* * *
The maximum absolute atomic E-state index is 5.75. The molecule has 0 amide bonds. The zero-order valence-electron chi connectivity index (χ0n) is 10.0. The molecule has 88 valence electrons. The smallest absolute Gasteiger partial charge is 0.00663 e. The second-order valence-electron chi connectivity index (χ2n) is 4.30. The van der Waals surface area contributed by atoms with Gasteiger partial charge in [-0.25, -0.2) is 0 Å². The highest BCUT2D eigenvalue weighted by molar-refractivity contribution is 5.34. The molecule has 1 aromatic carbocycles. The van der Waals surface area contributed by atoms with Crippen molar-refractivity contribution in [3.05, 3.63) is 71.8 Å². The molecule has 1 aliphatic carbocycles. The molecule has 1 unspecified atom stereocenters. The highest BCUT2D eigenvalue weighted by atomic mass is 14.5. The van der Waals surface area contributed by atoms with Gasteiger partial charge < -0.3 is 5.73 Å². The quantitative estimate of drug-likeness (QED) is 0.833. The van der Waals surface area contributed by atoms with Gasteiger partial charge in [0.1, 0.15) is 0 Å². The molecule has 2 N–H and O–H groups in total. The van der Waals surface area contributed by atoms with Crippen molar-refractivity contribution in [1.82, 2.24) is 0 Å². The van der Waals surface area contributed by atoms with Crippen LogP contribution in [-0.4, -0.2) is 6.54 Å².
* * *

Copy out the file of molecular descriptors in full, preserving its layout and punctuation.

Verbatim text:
The maximum absolute atomic E-state index is 5.75. The molecule has 0 amide bonds. The zero-order valence-electron chi connectivity index (χ0n) is 10.0. The molecule has 88 valence electrons. The smallest absolute Gasteiger partial charge is 0.00663 e. The second-order valence-electron chi connectivity index (χ2n) is 4.30. The van der Waals surface area contributed by atoms with Gasteiger partial charge in [-0.25, -0.2) is 0 Å². The highest BCUT2D eigenvalue weighted by molar-refractivity contribution is 5.34. The molecule has 1 aromatic carbocycles. The van der Waals surface area contributed by atoms with Crippen molar-refractivity contribution in [3.05, 3.63) is 71.8 Å². The molecule has 1 aliphatic carbocycles. The molecule has 1 unspecified atom stereocenters. The highest BCUT2D eigenvalue weighted by atomic mass is 14.5. The van der Waals surface area contributed by atoms with Gasteiger partial charge < -0.3 is 5.73 Å². The quantitative estimate of drug-likeness (QED) is 0.833. The van der Waals surface area contributed by atoms with Gasteiger partial charge in [0.1, 0.15) is 0 Å². The molecule has 2 N–H and O–H groups in total. The van der Waals surface area contributed by atoms with Crippen molar-refractivity contribution in [1.82, 2.24) is 0 Å². The van der Waals surface area contributed by atoms with Crippen LogP contribution in [-0.4, -0.2) is 6.54 Å².